What is a Beveridge Curve?

St Louis Fed Economists have this very useful short note on the same. They explain:

Job openings (vacancies) and the number of unemployed workers tend to move in opposite directions over the business cycle. Expansions are usually associated with plentiful vacancies and a low number of unemployed workers. During recessions the unemployment pool swells while employers seek to fill fewer job openings.

The inverse relationship between vacancies and unemployment is known as the Beveridge curve.

This is pretty interesting relationship.

The authors then track this relationship in previous crisis.

  • In the 1980s recession, the vacancies started to increase faster than decline in unemployment. The rise in vacancies then led to a fall in unemployment with a lag
  • However in both 1991 and 2001 recession vacancies hardly picked up  and unemployment persisted. This led to jobless recovery.

What about this one?

What does this all imply about the possibility of another jobless recovery? It depends on the path of the adjustment back toward the upper-right corner in the chart. During the current recession, employment declines have been more dispersed. Only one-fourth of job losses have occurred in manufacturing; the sectors hit by the housing and financial crisis (construction and financial services sectors) shouldered more of the burden. Still unknown is the extent to which these sectors will recover and rehire workers or if these workers will be forced to look elsewhere for new jobs. The latter scenario would suggest the possibility of another jobless recovery.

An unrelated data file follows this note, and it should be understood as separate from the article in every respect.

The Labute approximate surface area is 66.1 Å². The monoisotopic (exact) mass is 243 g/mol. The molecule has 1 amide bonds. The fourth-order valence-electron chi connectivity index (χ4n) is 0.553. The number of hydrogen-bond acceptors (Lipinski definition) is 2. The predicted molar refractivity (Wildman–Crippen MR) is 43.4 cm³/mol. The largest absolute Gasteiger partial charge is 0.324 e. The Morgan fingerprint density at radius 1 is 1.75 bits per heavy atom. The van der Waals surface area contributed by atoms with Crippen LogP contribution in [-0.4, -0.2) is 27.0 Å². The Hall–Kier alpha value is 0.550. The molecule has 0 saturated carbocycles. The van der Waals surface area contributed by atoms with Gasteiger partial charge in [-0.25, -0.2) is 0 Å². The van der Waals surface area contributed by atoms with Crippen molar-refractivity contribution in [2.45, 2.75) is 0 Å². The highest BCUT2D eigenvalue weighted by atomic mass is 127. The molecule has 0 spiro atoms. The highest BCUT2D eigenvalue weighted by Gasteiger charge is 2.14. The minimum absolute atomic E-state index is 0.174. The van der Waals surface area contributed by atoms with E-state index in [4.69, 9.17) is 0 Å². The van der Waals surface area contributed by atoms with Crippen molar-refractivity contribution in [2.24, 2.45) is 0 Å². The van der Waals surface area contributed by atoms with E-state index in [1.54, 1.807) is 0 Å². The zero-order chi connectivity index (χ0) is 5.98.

Here is another previous post on jobless recovery. This one looked at another useful paper by San Fransisco Fed Economists.

One Response to “What is a Beveridge Curve?”

  1. Romer speaks on Obama’s proposals for emplyment creation « Mostly Economics Says:

    […] this makes the chances of the recovery (see this as well) being jobless […]

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